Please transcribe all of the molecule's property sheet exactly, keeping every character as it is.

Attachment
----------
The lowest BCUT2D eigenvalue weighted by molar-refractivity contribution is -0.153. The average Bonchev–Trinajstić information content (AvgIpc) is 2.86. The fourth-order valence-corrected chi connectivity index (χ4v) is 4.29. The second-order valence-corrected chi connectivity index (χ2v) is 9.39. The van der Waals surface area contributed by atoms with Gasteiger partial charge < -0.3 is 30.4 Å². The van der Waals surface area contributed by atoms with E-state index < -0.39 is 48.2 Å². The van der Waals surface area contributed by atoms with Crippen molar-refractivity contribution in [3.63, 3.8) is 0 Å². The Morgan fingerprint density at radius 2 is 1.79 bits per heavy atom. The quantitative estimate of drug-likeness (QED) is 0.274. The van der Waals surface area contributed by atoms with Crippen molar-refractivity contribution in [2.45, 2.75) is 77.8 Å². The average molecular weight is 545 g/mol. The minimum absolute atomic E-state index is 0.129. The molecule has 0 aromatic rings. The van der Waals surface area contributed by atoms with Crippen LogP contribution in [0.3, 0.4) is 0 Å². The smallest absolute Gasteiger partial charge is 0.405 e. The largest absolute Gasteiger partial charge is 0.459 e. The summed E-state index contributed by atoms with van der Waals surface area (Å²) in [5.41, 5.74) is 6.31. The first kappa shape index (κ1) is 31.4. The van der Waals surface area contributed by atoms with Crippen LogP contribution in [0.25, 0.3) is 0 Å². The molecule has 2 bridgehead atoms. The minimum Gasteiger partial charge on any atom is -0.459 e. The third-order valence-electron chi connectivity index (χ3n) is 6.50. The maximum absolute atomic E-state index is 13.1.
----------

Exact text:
The lowest BCUT2D eigenvalue weighted by molar-refractivity contribution is -0.153. The average Bonchev–Trinajstić information content (AvgIpc) is 2.86. The fourth-order valence-corrected chi connectivity index (χ4v) is 4.29. The second-order valence-corrected chi connectivity index (χ2v) is 9.39. The van der Waals surface area contributed by atoms with Gasteiger partial charge < -0.3 is 30.4 Å². The van der Waals surface area contributed by atoms with E-state index < -0.39 is 48.2 Å². The van der Waals surface area contributed by atoms with Crippen molar-refractivity contribution in [3.63, 3.8) is 0 Å². The Morgan fingerprint density at radius 2 is 1.79 bits per heavy atom. The quantitative estimate of drug-likeness (QED) is 0.274. The van der Waals surface area contributed by atoms with Crippen molar-refractivity contribution in [2.45, 2.75) is 77.8 Å². The average molecular weight is 545 g/mol. The minimum absolute atomic E-state index is 0.129. The molecule has 0 aromatic rings. The van der Waals surface area contributed by atoms with Crippen LogP contribution in [0.3, 0.4) is 0 Å². The smallest absolute Gasteiger partial charge is 0.405 e. The largest absolute Gasteiger partial charge is 0.459 e. The summed E-state index contributed by atoms with van der Waals surface area (Å²) in [5.41, 5.74) is 6.31. The first kappa shape index (κ1) is 31.4. The van der Waals surface area contributed by atoms with Crippen LogP contribution in [0.25, 0.3) is 0 Å². The molecule has 2 bridgehead atoms. The minimum Gasteiger partial charge on any atom is -0.459 e. The third-order valence-electron chi connectivity index (χ3n) is 6.50. The maximum absolute atomic E-state index is 13.1.